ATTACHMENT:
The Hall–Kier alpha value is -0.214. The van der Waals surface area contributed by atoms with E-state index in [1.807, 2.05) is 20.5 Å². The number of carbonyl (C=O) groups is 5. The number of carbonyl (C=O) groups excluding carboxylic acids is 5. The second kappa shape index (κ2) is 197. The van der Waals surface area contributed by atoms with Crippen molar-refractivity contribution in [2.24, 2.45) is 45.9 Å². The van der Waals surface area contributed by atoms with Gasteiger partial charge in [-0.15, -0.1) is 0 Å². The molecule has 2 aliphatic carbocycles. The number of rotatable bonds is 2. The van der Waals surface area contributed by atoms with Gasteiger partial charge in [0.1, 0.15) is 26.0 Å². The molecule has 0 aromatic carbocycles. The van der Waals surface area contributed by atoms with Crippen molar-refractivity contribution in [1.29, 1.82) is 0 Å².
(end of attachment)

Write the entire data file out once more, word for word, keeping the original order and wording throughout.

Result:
The Hall–Kier alpha value is -0.214. The van der Waals surface area contributed by atoms with E-state index in [1.807, 2.05) is 20.5 Å². The number of carbonyl (C=O) groups is 5. The number of carbonyl (C=O) groups excluding carboxylic acids is 5. The second kappa shape index (κ2) is 197. The van der Waals surface area contributed by atoms with Crippen molar-refractivity contribution in [2.24, 2.45) is 45.9 Å². The van der Waals surface area contributed by atoms with Gasteiger partial charge in [-0.15, -0.1) is 0 Å². The molecule has 2 aliphatic carbocycles. The number of rotatable bonds is 2. The van der Waals surface area contributed by atoms with Gasteiger partial charge in [0.1, 0.15) is 26.0 Å². The molecule has 0 aromatic carbocycles. The van der Waals surface area contributed by atoms with Crippen molar-refractivity contribution in [1.29, 1.82) is 0 Å².